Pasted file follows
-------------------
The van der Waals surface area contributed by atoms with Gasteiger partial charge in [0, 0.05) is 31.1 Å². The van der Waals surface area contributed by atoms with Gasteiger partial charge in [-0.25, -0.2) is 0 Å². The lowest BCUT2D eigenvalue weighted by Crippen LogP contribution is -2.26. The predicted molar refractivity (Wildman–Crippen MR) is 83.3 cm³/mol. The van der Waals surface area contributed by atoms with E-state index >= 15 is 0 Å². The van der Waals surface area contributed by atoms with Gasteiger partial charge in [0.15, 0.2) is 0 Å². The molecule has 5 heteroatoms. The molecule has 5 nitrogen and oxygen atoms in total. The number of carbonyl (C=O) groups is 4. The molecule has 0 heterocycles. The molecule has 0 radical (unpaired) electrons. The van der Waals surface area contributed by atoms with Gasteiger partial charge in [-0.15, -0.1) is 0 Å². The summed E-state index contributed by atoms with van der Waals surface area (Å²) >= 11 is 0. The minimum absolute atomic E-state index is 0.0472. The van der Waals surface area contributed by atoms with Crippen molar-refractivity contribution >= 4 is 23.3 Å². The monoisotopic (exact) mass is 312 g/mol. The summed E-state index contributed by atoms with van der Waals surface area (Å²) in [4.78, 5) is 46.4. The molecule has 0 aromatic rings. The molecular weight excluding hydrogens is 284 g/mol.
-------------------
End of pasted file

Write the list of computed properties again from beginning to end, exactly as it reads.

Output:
The van der Waals surface area contributed by atoms with Gasteiger partial charge in [0, 0.05) is 31.1 Å². The van der Waals surface area contributed by atoms with Gasteiger partial charge in [-0.25, -0.2) is 0 Å². The lowest BCUT2D eigenvalue weighted by Crippen LogP contribution is -2.26. The predicted molar refractivity (Wildman–Crippen MR) is 83.3 cm³/mol. The van der Waals surface area contributed by atoms with E-state index >= 15 is 0 Å². The van der Waals surface area contributed by atoms with Gasteiger partial charge in [0.15, 0.2) is 0 Å². The molecule has 5 heteroatoms. The molecule has 5 nitrogen and oxygen atoms in total. The number of carbonyl (C=O) groups is 4. The molecule has 0 heterocycles. The molecule has 0 radical (unpaired) electrons. The van der Waals surface area contributed by atoms with Gasteiger partial charge in [-0.15, -0.1) is 0 Å². The summed E-state index contributed by atoms with van der Waals surface area (Å²) >= 11 is 0. The minimum absolute atomic E-state index is 0.0472. The van der Waals surface area contributed by atoms with Crippen molar-refractivity contribution >= 4 is 23.3 Å². The monoisotopic (exact) mass is 312 g/mol. The summed E-state index contributed by atoms with van der Waals surface area (Å²) in [4.78, 5) is 46.4. The molecule has 0 aromatic rings. The molecular weight excluding hydrogens is 284 g/mol.